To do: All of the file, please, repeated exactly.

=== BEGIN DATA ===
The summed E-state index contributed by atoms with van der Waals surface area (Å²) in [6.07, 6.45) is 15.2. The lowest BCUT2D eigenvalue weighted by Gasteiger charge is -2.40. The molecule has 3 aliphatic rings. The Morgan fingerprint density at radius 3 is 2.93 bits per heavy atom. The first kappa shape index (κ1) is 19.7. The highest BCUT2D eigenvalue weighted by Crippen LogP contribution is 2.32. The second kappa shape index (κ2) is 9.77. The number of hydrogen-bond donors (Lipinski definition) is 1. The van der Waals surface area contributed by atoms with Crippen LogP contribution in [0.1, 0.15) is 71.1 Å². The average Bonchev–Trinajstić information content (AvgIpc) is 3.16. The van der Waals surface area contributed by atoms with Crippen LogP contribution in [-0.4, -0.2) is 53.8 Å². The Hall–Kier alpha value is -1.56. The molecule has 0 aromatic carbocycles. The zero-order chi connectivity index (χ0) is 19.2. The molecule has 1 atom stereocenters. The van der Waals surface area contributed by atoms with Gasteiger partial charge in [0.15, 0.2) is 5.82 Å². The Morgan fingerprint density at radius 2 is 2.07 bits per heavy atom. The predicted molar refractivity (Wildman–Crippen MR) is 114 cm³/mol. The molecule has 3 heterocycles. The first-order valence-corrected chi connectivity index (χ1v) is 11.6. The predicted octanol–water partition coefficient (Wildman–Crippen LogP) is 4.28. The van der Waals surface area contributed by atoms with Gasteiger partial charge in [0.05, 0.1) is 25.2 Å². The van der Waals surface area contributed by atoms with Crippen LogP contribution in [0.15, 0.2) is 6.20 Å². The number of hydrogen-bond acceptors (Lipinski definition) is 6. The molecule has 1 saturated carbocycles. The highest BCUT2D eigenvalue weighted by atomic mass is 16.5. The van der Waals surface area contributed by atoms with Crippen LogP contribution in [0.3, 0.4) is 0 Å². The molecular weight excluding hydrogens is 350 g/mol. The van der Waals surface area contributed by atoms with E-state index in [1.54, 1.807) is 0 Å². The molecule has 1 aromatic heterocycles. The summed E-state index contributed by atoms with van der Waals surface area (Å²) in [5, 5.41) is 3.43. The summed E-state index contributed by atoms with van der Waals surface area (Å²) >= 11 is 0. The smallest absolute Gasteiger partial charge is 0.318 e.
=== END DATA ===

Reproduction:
The summed E-state index contributed by atoms with van der Waals surface area (Å²) in [6.07, 6.45) is 15.2. The lowest BCUT2D eigenvalue weighted by Gasteiger charge is -2.40. The molecule has 3 aliphatic rings. The Morgan fingerprint density at radius 3 is 2.93 bits per heavy atom. The first kappa shape index (κ1) is 19.7. The highest BCUT2D eigenvalue weighted by Crippen LogP contribution is 2.32. The second kappa shape index (κ2) is 9.77. The number of hydrogen-bond donors (Lipinski definition) is 1. The van der Waals surface area contributed by atoms with Crippen LogP contribution in [0.1, 0.15) is 71.1 Å². The average Bonchev–Trinajstić information content (AvgIpc) is 3.16. The van der Waals surface area contributed by atoms with Crippen LogP contribution in [-0.4, -0.2) is 53.8 Å². The Hall–Kier alpha value is -1.56. The molecule has 0 aromatic carbocycles. The zero-order chi connectivity index (χ0) is 19.2. The molecule has 1 atom stereocenters. The van der Waals surface area contributed by atoms with Gasteiger partial charge in [0.15, 0.2) is 5.82 Å². The Morgan fingerprint density at radius 2 is 2.07 bits per heavy atom. The predicted molar refractivity (Wildman–Crippen MR) is 114 cm³/mol. The molecule has 3 heterocycles. The first-order valence-corrected chi connectivity index (χ1v) is 11.6. The predicted octanol–water partition coefficient (Wildman–Crippen LogP) is 4.28. The van der Waals surface area contributed by atoms with Gasteiger partial charge in [0.05, 0.1) is 25.2 Å². The van der Waals surface area contributed by atoms with Crippen LogP contribution in [0.15, 0.2) is 6.20 Å². The number of hydrogen-bond acceptors (Lipinski definition) is 6. The molecule has 1 saturated carbocycles. The highest BCUT2D eigenvalue weighted by atomic mass is 16.5. The van der Waals surface area contributed by atoms with Crippen LogP contribution in [0.3, 0.4) is 0 Å². The molecular weight excluding hydrogens is 350 g/mol. The van der Waals surface area contributed by atoms with E-state index in [1.54, 1.807) is 0 Å². The molecule has 1 aromatic heterocycles. The summed E-state index contributed by atoms with van der Waals surface area (Å²) in [5, 5.41) is 3.43. The summed E-state index contributed by atoms with van der Waals surface area (Å²) >= 11 is 0. The smallest absolute Gasteiger partial charge is 0.318 e.